FinCEN files raise concern on financial crime compliance

Scandal suggests banks need to do more than just report suspicious activity; there needs to be follow-up action on illicit behaviour, with banks cutting suspect business ties and authorities undertaking asset freezes, forfeitures and prosecutions

by Vincent Gaudel
FinCEN files raise concern over financial crime compliance
Image: Courtesy of the International Consortium of Investigative Journalists. (icij.org)

We have very recently seen mainstream media cover the leak of thousands of confidential documents from FinCEN, the US-based Financial Crime Enforcement Network, which were exposed by the International Consortium of Investigative Journalists. 

Known as the FinCEN Files, the journalistic investigation has raised significant concerns over the scale of suspicious financial activity that has been flowing through the international banking system. This is despite the fact that banking is the most heavily regulated industry when it comes to anti-money laundering (AML) and countering the financing of terrorism (CFT).

Delving deeper, we have noticed a number of incidents involve countries in Asia. Here, we will therefore look at what the leaked documents say about the current state of the financial crime compliance landscape.

First, what is a Suspicious Activity Report (SAR)?

Suspicious Activity Reports (SARs) are confidential records of unusual financial activity detected by financial institutions as part of their financial crime compliance obligations. SARs contain detailed information about transactions that are deemed to be suspicious, including data on the parties involved in the transaction, when the transaction took place, and why the activity is considered out of the ordinary.

SARs are submitted to a country’s Financial Intelligence Unit (FIU) and used to alert law enforcement agencies of suspected financial crimes, such as money laundering, fraud, or terrorist financing. On receipt of a SAR, the authorities can investigate the activity to expose any criminal behaviour.

Banks have been detecting and reporting huge volumes of SAR – but is it enough?

It is easy to push the blame to banks for any lapse of process or judgement when it comes to financial crime. After all, banks are the main gatekeepers of the global financial system and are obligated to detect and report any suspicious financial activity flowing through their networks.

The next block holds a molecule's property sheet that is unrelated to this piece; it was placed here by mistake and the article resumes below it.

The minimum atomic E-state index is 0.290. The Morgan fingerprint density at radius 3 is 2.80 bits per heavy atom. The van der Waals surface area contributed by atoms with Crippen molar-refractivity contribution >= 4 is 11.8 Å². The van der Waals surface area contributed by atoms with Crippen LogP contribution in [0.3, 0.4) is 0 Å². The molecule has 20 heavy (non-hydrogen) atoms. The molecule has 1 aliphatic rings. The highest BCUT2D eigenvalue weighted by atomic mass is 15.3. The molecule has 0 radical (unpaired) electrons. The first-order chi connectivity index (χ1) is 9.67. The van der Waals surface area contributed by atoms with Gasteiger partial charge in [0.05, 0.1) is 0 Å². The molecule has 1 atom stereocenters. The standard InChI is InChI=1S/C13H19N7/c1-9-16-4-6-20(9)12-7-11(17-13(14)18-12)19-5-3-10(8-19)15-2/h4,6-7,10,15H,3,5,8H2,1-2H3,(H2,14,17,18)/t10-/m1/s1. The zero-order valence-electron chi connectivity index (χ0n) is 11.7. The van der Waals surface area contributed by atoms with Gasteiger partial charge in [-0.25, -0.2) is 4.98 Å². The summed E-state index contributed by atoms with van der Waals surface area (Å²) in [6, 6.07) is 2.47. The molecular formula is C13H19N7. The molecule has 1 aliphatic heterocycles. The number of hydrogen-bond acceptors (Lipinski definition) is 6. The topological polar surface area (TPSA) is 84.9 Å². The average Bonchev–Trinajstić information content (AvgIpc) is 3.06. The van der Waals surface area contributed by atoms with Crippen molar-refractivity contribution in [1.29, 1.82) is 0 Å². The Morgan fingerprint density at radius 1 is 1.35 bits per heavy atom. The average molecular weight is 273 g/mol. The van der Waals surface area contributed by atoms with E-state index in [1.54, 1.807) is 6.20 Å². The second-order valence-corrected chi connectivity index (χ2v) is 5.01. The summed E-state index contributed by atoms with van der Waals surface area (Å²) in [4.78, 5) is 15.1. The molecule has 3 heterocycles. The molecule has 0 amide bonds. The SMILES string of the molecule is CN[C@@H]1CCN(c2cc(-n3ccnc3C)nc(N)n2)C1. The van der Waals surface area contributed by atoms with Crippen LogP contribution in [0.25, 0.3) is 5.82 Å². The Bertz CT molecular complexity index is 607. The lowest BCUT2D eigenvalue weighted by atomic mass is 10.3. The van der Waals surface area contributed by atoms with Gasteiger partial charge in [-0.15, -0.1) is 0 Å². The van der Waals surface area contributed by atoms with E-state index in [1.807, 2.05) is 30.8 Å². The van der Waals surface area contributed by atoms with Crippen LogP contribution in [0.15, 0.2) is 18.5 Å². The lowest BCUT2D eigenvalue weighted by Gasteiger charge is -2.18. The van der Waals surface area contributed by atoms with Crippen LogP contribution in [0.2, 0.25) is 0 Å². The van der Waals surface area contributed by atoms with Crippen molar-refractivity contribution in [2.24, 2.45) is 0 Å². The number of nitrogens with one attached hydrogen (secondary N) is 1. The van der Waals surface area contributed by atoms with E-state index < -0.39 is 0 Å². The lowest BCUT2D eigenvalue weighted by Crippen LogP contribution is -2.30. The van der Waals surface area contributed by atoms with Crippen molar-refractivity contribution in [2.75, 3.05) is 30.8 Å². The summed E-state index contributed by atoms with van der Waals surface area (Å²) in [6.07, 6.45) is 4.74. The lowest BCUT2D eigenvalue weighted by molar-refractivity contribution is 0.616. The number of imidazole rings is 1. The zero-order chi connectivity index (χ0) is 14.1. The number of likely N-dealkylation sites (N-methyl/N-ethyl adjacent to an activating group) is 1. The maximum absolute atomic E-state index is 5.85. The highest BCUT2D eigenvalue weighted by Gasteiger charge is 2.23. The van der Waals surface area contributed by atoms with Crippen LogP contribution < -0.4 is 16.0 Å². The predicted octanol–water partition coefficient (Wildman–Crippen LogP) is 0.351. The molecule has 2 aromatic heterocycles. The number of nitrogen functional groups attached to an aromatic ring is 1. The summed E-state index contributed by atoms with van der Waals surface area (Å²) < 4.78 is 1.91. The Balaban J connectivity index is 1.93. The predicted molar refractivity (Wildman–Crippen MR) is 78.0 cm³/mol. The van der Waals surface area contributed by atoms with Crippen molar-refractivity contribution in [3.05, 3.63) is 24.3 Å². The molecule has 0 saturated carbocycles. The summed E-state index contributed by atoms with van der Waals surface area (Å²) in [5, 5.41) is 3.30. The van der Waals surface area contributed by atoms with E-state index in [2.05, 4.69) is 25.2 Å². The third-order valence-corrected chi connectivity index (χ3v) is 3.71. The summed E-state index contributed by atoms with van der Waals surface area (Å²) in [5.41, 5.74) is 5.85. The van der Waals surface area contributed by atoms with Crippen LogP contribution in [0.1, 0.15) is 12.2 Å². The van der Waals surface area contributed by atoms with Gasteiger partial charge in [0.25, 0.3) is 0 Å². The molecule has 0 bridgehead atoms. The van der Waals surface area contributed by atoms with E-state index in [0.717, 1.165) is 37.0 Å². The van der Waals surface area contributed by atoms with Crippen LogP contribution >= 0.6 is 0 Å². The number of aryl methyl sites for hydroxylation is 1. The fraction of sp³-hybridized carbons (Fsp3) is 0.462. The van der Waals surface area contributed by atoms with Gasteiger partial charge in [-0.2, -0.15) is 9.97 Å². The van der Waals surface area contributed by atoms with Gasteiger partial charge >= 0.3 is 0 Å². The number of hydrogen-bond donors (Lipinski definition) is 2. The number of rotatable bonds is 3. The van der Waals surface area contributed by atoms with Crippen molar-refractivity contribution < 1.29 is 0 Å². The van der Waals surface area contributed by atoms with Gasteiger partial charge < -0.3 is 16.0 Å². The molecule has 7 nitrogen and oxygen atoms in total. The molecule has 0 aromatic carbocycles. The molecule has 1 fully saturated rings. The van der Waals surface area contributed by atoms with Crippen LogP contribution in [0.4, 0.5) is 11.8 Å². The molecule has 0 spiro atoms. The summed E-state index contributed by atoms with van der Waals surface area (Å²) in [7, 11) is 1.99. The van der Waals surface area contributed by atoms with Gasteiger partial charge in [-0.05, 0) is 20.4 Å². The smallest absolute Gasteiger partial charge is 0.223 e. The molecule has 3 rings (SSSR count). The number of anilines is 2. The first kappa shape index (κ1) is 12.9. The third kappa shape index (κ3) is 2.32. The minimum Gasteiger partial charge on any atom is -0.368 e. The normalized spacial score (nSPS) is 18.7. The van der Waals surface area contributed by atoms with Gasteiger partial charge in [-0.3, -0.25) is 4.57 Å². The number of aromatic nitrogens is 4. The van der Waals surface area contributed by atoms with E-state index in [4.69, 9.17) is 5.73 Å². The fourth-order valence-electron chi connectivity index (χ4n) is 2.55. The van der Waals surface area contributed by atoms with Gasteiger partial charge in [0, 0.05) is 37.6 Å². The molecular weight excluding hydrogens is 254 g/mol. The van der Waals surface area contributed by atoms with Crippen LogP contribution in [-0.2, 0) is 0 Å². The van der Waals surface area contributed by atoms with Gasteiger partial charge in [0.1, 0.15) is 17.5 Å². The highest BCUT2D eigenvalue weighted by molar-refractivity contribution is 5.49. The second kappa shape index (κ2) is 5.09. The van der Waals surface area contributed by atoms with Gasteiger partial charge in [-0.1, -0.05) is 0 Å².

FinCEN received more than 12 million SARs between 2011 and 2017 – and more than two million in 2019 alone. The growth in the volume of SARs submitted during this period raises several questions. Are more reports being filed because there is more financial crime occurring? Are financial institutions becoming more effective at detecting suspicious activities? Are they increasingly prone to filing SARs defensively rather than carrying out a lengthy analysis process?

While the number of SARs has increased, closer attention needs to be paid to the quality of these reports. The FinCEN Files suggest financial institutions need to go above and beyond to report suspicious activity much more effectively. 

The fact that the leaked documents are SARs suggests that banks have been proactively detecting and taking steps to report suspicious transactions with some success. However, filing a SAR to tick a compliance box is insufficient. If the information included is not detailed or is submitted a long time after the transaction has taken place, it holds far less value to the authorities and thus rendering the process ineffective.

Additionally, for the system to be fully functional, there needs to be follow-up actions in response to any confirmed illicit behaviour, such as banks terminating suspect business relationships, and the authorities implementing asset freezes, forfeitures, and prosecutions. 

For instance, just a few years ago, Filipino remittance firms were investigated in the aftermath of the 2016 cyber-heist that siphoned off $81 million from Bangladesh’s central bank. The FinCEN Files showed that those firms had a precedent. Journalists found that years before, these remittance firms had moved millions of dollars in “suspicious” transactions, “raising the question as to why they were not stopped in their tracks much earlier”.

Former French football star and UEFA chief Michel Platini was accused of financial crimes after an investigation in mid-2019 into the awarding of the 2022 World Cup to Qatar. However, he denied wrongdoing and appears to have avoided any penalty from that and a Swiss probe into a $2-million payment he received from FIFA. AFP photo.

Compliance versus profit – the balance is still far from perfect

The FinCEN Files leak has highlighted several shortcomings in the financial crime compliance ecosystem. The retrospective filing of SARs is just one example of the “too little too late” nature of current processes for preventing financial crimes.

Journalists in Malaysia found that US banks did not act promptly on suspicious transactions linked to financier Jho Low and possibly connected to the looting of Malaysia’s 1MDB fund, until it was too late.